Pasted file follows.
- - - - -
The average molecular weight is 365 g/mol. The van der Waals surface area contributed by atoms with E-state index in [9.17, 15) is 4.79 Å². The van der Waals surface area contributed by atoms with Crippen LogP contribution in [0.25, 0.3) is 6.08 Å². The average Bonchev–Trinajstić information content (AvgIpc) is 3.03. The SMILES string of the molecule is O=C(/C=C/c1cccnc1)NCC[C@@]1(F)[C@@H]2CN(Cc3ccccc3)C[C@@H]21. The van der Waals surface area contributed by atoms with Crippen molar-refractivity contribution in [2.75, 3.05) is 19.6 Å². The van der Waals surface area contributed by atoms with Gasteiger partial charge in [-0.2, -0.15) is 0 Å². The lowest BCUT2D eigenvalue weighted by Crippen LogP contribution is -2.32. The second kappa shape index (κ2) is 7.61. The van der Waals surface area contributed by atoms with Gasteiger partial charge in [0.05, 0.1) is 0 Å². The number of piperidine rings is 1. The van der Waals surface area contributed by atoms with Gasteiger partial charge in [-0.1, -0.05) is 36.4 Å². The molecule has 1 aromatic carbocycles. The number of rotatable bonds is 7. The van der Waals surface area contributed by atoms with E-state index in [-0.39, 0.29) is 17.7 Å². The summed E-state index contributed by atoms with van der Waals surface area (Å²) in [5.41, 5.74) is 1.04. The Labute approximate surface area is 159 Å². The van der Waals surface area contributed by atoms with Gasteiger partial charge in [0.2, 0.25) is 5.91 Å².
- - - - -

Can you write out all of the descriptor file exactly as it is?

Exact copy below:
The average molecular weight is 365 g/mol. The van der Waals surface area contributed by atoms with E-state index in [9.17, 15) is 4.79 Å². The van der Waals surface area contributed by atoms with Crippen LogP contribution in [0.25, 0.3) is 6.08 Å². The average Bonchev–Trinajstić information content (AvgIpc) is 3.03. The SMILES string of the molecule is O=C(/C=C/c1cccnc1)NCC[C@@]1(F)[C@@H]2CN(Cc3ccccc3)C[C@@H]21. The van der Waals surface area contributed by atoms with Crippen molar-refractivity contribution in [2.75, 3.05) is 19.6 Å². The van der Waals surface area contributed by atoms with Gasteiger partial charge in [-0.2, -0.15) is 0 Å². The lowest BCUT2D eigenvalue weighted by Crippen LogP contribution is -2.32. The second kappa shape index (κ2) is 7.61. The van der Waals surface area contributed by atoms with Gasteiger partial charge in [0.05, 0.1) is 0 Å². The number of piperidine rings is 1. The van der Waals surface area contributed by atoms with Gasteiger partial charge in [-0.1, -0.05) is 36.4 Å². The molecule has 1 aromatic carbocycles. The number of rotatable bonds is 7. The van der Waals surface area contributed by atoms with E-state index in [-0.39, 0.29) is 17.7 Å². The summed E-state index contributed by atoms with van der Waals surface area (Å²) in [5.41, 5.74) is 1.04. The Labute approximate surface area is 159 Å². The van der Waals surface area contributed by atoms with Gasteiger partial charge in [0.2, 0.25) is 5.91 Å².